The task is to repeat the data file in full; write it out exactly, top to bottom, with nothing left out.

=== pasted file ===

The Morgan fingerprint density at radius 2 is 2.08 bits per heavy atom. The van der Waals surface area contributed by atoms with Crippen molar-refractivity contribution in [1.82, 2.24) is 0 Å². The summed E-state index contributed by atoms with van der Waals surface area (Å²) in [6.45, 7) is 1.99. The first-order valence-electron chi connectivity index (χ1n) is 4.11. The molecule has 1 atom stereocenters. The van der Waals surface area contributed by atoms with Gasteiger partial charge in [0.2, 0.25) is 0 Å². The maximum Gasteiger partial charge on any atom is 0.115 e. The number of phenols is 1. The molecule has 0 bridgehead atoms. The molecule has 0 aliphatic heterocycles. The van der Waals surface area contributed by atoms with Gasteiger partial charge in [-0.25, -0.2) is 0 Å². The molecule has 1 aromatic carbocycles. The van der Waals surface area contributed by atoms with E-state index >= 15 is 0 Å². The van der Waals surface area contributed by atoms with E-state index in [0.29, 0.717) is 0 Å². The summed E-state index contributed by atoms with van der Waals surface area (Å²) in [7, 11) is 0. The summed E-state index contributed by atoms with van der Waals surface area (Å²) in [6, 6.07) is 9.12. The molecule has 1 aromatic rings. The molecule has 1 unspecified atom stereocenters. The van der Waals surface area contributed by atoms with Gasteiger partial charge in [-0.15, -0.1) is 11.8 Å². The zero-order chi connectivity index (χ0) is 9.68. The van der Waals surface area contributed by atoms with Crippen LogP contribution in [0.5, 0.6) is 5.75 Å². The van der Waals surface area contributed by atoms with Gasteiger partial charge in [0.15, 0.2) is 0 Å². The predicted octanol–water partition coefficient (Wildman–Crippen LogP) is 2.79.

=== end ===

The Morgan fingerprint density at radius 2 is 2.08 bits per heavy atom. The van der Waals surface area contributed by atoms with Crippen molar-refractivity contribution in [1.82, 2.24) is 0 Å². The summed E-state index contributed by atoms with van der Waals surface area (Å²) in [6.45, 7) is 1.99. The first-order valence-electron chi connectivity index (χ1n) is 4.11. The molecule has 1 atom stereocenters. The van der Waals surface area contributed by atoms with Gasteiger partial charge in [0.2, 0.25) is 0 Å². The maximum Gasteiger partial charge on any atom is 0.115 e. The number of phenols is 1. The molecule has 0 bridgehead atoms. The molecule has 0 aliphatic heterocycles. The van der Waals surface area contributed by atoms with Gasteiger partial charge in [-0.25, -0.2) is 0 Å². The molecule has 1 aromatic carbocycles. The van der Waals surface area contributed by atoms with E-state index >= 15 is 0 Å². The van der Waals surface area contributed by atoms with E-state index in [0.29, 0.717) is 0 Å². The summed E-state index contributed by atoms with van der Waals surface area (Å²) in [7, 11) is 0. The summed E-state index contributed by atoms with van der Waals surface area (Å²) in [6, 6.07) is 9.12. The molecule has 1 aromatic rings. The molecule has 1 unspecified atom stereocenters. The van der Waals surface area contributed by atoms with Gasteiger partial charge in [-0.15, -0.1) is 11.8 Å². The zero-order chi connectivity index (χ0) is 9.68. The van der Waals surface area contributed by atoms with Crippen LogP contribution in [0.5, 0.6) is 5.75 Å². The van der Waals surface area contributed by atoms with Gasteiger partial charge in [0.15, 0.2) is 0 Å². The predicted octanol–water partition coefficient (Wildman–Crippen LogP) is 2.79.